media update’s Nakedi Phala discusses how the role of a PR campaign could help polish the image of Africa in a way that depicts to the rest of the world what the continent truly is. Let’s face it: Africa is so much more than what it is made out to be.

Africa, for the most part, is assumed to be a continent that lacks development. It is perceived to be a place where humans live in one ecosystem alongside the wild animals (weird, right?) Nevertheless, the stereotypes and generalisations that this continent faces are endless.

Therefore, let’s stop doing things according to ‘African time’.

Here’s what PR campaigns can do for the continent:

1. A campaign will push for pure African content

Africa needs to divert its efforts of looking to produce content like that of third-world countries. There’s no uniqueness there. Rather, it should look at creating content that is originally African. And it can do this through creating local PR campaigns.

It’s through content that PR agencies can educate those who think Africa is a country. This can be done via agencies that focus on different countries within the continent, showing how these places make up Africa as a whole. Alternatively, the campaigns can share the stories of separate African countries that expose the unique features of each place and its varying cultures.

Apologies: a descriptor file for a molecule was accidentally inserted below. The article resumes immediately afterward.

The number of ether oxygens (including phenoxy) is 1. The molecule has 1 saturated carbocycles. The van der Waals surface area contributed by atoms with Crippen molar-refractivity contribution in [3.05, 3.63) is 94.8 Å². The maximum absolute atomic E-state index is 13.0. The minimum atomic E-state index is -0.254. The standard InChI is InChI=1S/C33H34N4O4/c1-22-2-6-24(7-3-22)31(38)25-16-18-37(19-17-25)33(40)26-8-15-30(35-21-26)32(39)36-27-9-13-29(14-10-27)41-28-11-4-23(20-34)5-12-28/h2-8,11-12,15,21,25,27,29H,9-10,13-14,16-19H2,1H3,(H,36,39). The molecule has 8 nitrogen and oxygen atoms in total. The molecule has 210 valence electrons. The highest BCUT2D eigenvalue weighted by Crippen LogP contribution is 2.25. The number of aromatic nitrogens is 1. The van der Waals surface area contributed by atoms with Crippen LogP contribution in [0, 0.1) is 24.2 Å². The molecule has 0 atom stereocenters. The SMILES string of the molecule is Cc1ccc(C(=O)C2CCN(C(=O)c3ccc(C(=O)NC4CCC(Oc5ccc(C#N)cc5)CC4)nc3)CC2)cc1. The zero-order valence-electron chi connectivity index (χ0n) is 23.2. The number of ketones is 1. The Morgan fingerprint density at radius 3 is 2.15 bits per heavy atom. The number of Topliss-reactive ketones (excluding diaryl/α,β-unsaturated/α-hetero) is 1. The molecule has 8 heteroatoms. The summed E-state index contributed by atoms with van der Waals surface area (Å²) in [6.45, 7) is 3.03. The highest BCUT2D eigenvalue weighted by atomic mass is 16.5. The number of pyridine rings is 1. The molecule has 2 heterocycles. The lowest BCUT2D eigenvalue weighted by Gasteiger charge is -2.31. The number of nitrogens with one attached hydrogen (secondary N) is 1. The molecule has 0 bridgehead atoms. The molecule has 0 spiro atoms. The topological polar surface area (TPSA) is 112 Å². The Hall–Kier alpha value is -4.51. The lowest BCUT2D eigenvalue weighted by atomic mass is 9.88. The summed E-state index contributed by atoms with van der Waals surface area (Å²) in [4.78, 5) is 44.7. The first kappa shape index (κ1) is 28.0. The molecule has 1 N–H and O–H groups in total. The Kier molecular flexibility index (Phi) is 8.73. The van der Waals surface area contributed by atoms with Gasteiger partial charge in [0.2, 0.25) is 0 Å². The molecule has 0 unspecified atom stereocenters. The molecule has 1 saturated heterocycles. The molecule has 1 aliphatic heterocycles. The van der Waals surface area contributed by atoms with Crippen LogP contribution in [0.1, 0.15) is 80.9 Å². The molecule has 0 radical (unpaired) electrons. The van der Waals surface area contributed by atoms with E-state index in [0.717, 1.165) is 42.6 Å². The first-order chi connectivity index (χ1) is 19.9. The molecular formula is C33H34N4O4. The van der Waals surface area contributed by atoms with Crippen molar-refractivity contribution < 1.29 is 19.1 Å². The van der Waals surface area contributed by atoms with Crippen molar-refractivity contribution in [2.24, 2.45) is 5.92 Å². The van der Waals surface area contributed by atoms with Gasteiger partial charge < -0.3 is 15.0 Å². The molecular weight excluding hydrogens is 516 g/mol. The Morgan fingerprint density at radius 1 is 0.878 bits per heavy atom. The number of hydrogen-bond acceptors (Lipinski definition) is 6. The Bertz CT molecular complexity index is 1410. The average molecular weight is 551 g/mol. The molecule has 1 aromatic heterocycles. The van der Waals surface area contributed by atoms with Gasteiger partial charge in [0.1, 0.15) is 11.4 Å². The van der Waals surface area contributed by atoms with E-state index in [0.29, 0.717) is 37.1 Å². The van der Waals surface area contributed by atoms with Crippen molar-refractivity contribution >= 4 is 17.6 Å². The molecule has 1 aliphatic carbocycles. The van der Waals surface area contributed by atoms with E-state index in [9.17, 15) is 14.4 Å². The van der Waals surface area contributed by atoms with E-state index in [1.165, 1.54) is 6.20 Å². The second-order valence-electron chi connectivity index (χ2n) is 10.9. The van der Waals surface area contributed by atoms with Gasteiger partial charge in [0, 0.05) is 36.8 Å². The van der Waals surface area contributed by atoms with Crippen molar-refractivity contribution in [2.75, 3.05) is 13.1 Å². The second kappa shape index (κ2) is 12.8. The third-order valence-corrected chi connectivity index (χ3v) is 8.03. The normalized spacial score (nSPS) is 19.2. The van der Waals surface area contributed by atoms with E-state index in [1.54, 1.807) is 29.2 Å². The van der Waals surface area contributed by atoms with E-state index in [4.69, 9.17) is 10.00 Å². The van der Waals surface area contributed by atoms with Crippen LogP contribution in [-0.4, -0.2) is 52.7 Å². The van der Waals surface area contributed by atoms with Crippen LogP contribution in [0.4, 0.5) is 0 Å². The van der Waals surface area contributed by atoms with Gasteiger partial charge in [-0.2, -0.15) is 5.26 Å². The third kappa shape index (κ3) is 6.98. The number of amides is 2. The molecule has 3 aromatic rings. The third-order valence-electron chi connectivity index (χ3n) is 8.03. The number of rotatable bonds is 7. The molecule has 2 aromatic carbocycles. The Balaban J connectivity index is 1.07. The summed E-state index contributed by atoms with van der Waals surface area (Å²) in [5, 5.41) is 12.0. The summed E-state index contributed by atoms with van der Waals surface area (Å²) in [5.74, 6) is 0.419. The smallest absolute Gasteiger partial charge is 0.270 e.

Film and ad agencies can also fill the gap and create ads and short films about African stories; these will be appreciated for their uniqueness and origin.

Here are some African productions that are helping Africa tell its story:

A film by Kagiso Midupe looks at a father who is looking to be a part of his daughter’s life. The father has separated from his wife and the tale depicts his struggle with the South African law regarding his rights to see his daughter. The film suggests that South African law accommodates the wealthy most.

In the ad by Coca Cola, the stereotype that Africa is a ‘crazed’ continent comes into play. The twist is that Africans in this ad are shown owning the myths and enjoying Africa as it is.